Google announced yesterday three new security features for Chrome that will help the company's browser detect and fight intrusive extensions and invasive software.
The features are part of a long-standing effort that also includes tools like the company's SafeBrowsing API.
The first is Chrome's new ability to detect whenever an extension makes changes to the user's default settings. These include settings for the user's search engine, homepage, or proxy settings.
When this happens, Chrome will show a warning like the one below, allowing the user to restore his previous settings.
In case users accidentally dismiss the notification popups or an extension has hijacked multiple settings at once, Google has also added the ability to access one settings section page and reset the entire user profile with one click. This page is located at:
The second new Chrome security feature is a well-known tool named Chrome Cleanup Tool, previously offered as a standalone app.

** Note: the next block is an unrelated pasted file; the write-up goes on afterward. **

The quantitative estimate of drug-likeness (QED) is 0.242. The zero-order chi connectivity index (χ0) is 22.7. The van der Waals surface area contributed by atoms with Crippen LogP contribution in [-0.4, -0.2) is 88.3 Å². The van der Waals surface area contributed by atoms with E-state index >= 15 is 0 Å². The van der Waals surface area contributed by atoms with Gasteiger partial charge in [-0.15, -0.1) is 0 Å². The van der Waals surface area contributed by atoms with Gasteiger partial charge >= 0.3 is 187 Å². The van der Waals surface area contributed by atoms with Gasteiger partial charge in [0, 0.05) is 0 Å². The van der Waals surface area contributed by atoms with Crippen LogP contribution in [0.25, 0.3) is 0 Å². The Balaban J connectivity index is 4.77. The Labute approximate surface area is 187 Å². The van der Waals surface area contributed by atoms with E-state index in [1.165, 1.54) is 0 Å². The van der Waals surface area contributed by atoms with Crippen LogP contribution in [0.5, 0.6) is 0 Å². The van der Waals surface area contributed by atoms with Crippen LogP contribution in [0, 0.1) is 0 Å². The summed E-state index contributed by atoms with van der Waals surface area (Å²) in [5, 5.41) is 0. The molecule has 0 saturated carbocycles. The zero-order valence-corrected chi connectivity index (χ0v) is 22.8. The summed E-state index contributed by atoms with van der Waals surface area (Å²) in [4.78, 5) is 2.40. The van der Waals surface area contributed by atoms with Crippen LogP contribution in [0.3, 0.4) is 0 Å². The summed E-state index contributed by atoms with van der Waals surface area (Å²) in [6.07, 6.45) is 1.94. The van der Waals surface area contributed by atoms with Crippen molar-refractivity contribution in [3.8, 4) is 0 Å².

This tool is now included with Chrome for Windows by default and runs automatically to detect when users install intrusive software that also affects Chrome's settings and behavior.
"The Chrome Cleanup feature alerts people when it detects unwanted software and offers a quick way to remove the software and return Chrome to its default settings," Google said.
Google says it recently completed a full redesign of the entire tool, which is now more straightforward to use via clearer popups that appear when Chrome detects something wrong.
How does Chrome detect something wrong? Well, this is the third security feature Google added, and this is the integration of ESET's detection engine with Chrome's sandbox technology.
"Note this new sandboxed engine is not a general-purpose antivirus," Philippe Rivard, Product Manager for Chrome Cleanup said. "It only removes software that doesn’t comply with our unwanted software policy."
The new features didn't excite some users, though. "What a clever way to scan every piece of software you download to your PC and data collect what you're downloading," said a user commenting on news-sharing site Slashdot.
Other recently added Google Chrome security features include the browser's ability to detect some Man-in-the-Middle attacks.